ht_murray: little girl, cheeks, blue rose (Default)
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M/M Fiction. Am I Doing Anyone Any Favors?


I don’t really know where this post came from. I suspect it’s been brewing for awhile, though, judging by the beating my lawn took when it all came bubbling out yesterday while I was cutting the grass. I’m not even sure what exactly this post is about, or if there’s a specific point, but I’m going to try to make one. Just hang with me, a’ight?

Generally speaking, like, general as in the world is round, except when it’s egg-shaped, and the sky is blue, except when it’s gray, this is about m/m fiction. If you’re reading this as one of my LiveJournal friends, then you know exactly what I’m talking about. If you linked here from somewhere else or just found it by accident, you might not. So, in a nutshell, it’s about stories in which the lead pairing is a man and another man. I write it. I read it, though not as much as I used to, and I’ve been fortunate enough to even sell some.



There are plenty of reasons that I write it. I’m not gay. I’m not a man. While some people would argue this is the exact reason why I shouldn’t be writing it, for me I enjoy the separation of not being able to put myself physically into the story. I’m probably a bad woman for admitting this, but I cannot read het romance without assuming the female lead is, on some level, a self insert of the author. It’s probably an invalid assumption. In fact, I’ll just say it is an invalid assumption, but when you’re involved in an online community where authors ‘know’ each other on a somewhat personal level, even an incorrect assumption can lead to some straight up awkwarkness. I don’t want people reading a sex scene I write and wondering if I’m writing about myself. Similarly, I don’t want to envision my friends having sex. Just... no. A friend of mine recently posted something erotic in which the lead even had her name and it might have been just a snippet but I have never been so squicked out in my life.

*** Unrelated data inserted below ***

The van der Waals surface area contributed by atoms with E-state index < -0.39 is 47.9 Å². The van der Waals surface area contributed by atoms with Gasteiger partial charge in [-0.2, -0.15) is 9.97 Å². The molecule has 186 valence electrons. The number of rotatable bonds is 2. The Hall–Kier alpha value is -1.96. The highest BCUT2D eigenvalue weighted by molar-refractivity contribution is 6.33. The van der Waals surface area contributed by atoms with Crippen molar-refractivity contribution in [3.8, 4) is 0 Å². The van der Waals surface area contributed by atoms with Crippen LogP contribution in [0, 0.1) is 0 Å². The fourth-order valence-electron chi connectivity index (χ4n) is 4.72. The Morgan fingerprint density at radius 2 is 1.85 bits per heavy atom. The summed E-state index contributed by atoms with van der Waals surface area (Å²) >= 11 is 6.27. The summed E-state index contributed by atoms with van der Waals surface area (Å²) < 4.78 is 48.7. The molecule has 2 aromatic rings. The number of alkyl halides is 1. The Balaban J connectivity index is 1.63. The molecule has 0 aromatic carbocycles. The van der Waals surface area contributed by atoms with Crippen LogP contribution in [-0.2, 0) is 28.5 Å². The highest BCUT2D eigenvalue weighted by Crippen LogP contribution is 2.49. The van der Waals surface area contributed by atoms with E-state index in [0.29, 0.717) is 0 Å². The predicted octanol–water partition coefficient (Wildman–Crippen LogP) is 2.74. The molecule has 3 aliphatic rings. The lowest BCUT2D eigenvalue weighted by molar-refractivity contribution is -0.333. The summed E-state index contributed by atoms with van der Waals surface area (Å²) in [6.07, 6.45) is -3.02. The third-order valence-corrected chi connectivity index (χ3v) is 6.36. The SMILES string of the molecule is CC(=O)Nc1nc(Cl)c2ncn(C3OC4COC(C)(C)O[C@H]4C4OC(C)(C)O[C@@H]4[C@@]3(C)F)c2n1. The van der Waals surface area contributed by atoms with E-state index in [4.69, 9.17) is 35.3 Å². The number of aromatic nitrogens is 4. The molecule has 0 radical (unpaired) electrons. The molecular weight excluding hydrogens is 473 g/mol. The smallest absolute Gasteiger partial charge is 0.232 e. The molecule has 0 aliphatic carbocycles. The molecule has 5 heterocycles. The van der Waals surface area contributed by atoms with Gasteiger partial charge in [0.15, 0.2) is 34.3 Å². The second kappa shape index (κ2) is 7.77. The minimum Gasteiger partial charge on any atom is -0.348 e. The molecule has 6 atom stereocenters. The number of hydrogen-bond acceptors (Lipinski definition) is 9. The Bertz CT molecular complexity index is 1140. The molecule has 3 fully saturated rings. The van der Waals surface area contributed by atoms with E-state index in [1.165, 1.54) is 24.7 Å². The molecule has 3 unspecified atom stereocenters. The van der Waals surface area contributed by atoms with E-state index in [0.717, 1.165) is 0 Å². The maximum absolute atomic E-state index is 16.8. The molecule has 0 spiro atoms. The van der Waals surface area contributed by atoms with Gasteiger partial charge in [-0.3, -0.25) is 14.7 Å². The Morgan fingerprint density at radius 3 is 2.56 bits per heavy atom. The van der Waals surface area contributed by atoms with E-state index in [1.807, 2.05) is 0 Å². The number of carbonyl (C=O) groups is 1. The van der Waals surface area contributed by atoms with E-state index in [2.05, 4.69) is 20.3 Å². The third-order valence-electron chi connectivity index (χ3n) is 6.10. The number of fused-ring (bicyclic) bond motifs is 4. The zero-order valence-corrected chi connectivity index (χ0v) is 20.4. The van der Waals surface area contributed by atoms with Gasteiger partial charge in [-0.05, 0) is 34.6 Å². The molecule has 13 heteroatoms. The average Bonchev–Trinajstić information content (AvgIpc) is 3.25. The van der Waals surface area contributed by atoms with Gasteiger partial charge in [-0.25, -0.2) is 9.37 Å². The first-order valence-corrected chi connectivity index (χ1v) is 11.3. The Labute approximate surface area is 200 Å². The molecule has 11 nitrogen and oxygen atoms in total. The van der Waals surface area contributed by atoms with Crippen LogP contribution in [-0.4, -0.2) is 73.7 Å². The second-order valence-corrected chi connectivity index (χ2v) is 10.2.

I’ll just add here that when the sex is written badly, I want to distance myself from it that much more. I’ve mentioned on more than one occasion that a bad reading experience has given me a Pavlovian response to the word ‘juices’ in that it makes me nauseous.

So, yes, probably the least valid reason to write m/m fiction is as a way to avoid my own gender and body issues, but there you have it.

On another level, I enjoy having new options to explore, new twists on traditional stories that I can only write by having a non-traditional pairing.

While I’ll admit that my first reaction to finding m/m fiction online was intrigue, and that I read a lot of it with kind of a stupid expression on my fact that said something like, “So, thaaaat’s how it works,” at no time since I decided to write in the genre has the purpose of my story been to write gay sex and supply free ‘porn’ to the masses. In fact, I usually envision all of my stories without any sex at all and then find I have to add one or two sex scenes just because the readers expect it to be there. There’s one exception, and that’s Nightblindness verse in which the sex is very much a focal point of the story, primarily because it’s a foil for all the problems in the main pairing’s relationship that aren’t being addressed in a healthy manner. C’mon, you can’t envision a story in which one character abuses steroids because of self-esteem issues, and, in effect, renders himself impotent and then invites his partner to seek another partner without writing the sex. But again, that’s the exception.